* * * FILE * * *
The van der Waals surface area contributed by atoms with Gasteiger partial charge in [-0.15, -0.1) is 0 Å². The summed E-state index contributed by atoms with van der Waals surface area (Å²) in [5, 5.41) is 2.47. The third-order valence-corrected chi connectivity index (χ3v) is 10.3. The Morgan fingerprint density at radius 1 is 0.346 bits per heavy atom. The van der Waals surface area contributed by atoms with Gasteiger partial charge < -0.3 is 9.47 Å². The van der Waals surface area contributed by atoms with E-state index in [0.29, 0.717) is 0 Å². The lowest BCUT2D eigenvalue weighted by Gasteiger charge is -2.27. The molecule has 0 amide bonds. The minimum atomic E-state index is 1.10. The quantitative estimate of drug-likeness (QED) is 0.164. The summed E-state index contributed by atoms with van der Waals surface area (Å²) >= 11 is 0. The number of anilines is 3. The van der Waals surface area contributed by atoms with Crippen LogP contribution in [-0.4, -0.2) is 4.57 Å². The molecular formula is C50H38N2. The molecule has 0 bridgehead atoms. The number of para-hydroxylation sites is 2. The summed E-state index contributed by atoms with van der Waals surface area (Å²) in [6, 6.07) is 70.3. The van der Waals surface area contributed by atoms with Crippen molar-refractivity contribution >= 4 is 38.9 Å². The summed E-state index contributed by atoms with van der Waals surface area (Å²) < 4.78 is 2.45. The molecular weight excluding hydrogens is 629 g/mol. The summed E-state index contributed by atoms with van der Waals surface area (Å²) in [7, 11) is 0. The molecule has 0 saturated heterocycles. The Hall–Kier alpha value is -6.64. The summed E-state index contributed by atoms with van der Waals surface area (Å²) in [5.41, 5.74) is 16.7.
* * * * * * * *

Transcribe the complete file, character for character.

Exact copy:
The van der Waals surface area contributed by atoms with Gasteiger partial charge in [-0.15, -0.1) is 0 Å². The summed E-state index contributed by atoms with van der Waals surface area (Å²) in [5, 5.41) is 2.47. The third-order valence-corrected chi connectivity index (χ3v) is 10.3. The Morgan fingerprint density at radius 1 is 0.346 bits per heavy atom. The van der Waals surface area contributed by atoms with Gasteiger partial charge < -0.3 is 9.47 Å². The van der Waals surface area contributed by atoms with E-state index in [0.29, 0.717) is 0 Å². The lowest BCUT2D eigenvalue weighted by Gasteiger charge is -2.27. The molecule has 0 amide bonds. The minimum atomic E-state index is 1.10. The quantitative estimate of drug-likeness (QED) is 0.164. The summed E-state index contributed by atoms with van der Waals surface area (Å²) >= 11 is 0. The number of anilines is 3. The van der Waals surface area contributed by atoms with Crippen LogP contribution in [-0.4, -0.2) is 4.57 Å². The molecular formula is C50H38N2. The molecule has 0 bridgehead atoms. The number of para-hydroxylation sites is 2. The summed E-state index contributed by atoms with van der Waals surface area (Å²) in [6, 6.07) is 70.3. The van der Waals surface area contributed by atoms with Crippen molar-refractivity contribution >= 4 is 38.9 Å². The summed E-state index contributed by atoms with van der Waals surface area (Å²) < 4.78 is 2.45. The molecular weight excluding hydrogens is 629 g/mol. The summed E-state index contributed by atoms with van der Waals surface area (Å²) in [7, 11) is 0. The molecule has 0 saturated heterocycles. The Hall–Kier alpha value is -6.64. The summed E-state index contributed by atoms with van der Waals surface area (Å²) in [5.41, 5.74) is 16.7.